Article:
A new movie released on Netflix, titled "Always Be My Maybe", is an Asian-American take at "When Harry Met Sally". The movie is both written by and stars famous Asian-American comedians Ali Wong and Randall Park. Both of these writers are involved with other Asian-American hits like "Fresh Off the Boat" and Wong has a successful series of stand-up comedies on Netflix.
A recent increase in Asian-American entertainment has shed a light on how lacking the industry is in relatable Asian-American entertainment. There are about 21 million Asians in America, yet only a handful of movies and TV shows represent Asian-Americans (and they all seem to have same exact team of writers and actors pushing for it). In 2018, "Crazy Rich Asians" was released in theaters with an all Asian-American main cast. It is famously known for being the first movie with an all Asian-American main cast since 1999's release of "The Joy Luck Club". The movie starred "Fresh Off the Boat" actors like Constance Wu and Ken Jeong.
The movie was a big hit and every young Asian-American I know has seen the movie.The same circle of writers, actors, and comedians are dominating the Asian-American film industry and as an Asian-American, I am loving it. The push for Asian actors has challenged stereotypes while still managing to have fun with others. The movie also reaches a large variety of Asians by casting everything from Korean to Vietnamese to Indian. Outside of this team, there is no where else in the industry that is accurately representing Asian-Americans.
Asian men have never had a chance to prove themselves as attractive and "Always Be My Maybe" has kicked down that stereotype. I have never been so attracted to a 50-year-old, the way I was attracted to Daniel Dae Kim. It also showed that Asians come in many variations by casting Keanu Reeves. Reeves is Chinese, Hawaiian, and Caucasian and many people do not know that. In an interview with "Today", Wong and Park both said they casted Reeves because of his position as an iconic Asian-American.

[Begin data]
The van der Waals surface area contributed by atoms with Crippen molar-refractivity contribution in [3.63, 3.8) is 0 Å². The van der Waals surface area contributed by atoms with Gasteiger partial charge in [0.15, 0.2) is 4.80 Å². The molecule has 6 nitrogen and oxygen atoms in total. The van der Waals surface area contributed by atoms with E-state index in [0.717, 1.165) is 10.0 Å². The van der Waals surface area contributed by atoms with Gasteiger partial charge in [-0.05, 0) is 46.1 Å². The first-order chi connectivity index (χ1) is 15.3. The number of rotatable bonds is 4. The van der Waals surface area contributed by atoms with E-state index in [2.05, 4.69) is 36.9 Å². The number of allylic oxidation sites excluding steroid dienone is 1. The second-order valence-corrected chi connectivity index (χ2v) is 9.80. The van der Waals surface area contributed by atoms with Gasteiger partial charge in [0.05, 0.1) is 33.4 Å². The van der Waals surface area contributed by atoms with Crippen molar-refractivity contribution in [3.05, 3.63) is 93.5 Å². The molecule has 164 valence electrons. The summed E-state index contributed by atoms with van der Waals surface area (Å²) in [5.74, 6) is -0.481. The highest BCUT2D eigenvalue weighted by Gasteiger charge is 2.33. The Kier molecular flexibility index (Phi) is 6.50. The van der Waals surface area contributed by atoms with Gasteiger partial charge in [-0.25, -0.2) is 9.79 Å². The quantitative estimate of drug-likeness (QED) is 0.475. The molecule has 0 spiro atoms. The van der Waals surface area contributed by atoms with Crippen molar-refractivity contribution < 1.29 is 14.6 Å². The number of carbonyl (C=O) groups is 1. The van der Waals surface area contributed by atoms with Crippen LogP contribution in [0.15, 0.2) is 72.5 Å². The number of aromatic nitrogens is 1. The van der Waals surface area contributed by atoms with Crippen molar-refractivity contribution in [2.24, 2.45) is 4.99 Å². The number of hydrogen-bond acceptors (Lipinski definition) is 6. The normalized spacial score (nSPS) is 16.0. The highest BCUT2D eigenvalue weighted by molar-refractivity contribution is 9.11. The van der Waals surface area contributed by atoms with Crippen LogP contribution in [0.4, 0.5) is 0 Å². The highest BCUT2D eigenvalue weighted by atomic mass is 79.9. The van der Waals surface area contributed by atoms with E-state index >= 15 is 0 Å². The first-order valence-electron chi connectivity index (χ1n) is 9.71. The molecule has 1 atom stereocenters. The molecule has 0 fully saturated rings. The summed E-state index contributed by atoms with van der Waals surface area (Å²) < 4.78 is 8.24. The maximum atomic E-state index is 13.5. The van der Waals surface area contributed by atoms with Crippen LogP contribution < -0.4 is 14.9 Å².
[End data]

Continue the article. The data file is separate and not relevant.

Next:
The movie is also able to add a comedic touch by playing on certain traditional stereotypes. Oftentimes they do this by documenting the cultural differences between immigrant parents and American-born children. These stereotypes often represent themselves in the pressure to study hard and being cheap. As an American-born woman raised by an immigrant, I find it completely relatable and it is the first time I have felt that way watching TV or a movie.
"Fresh Off the Boat" opened the door for Asian-American entertainment and hopefully more entertainment companies will follow their lead. In an industry over-saturated with superhero's and zombies, a push for Asian TV and movies is exactly what we need.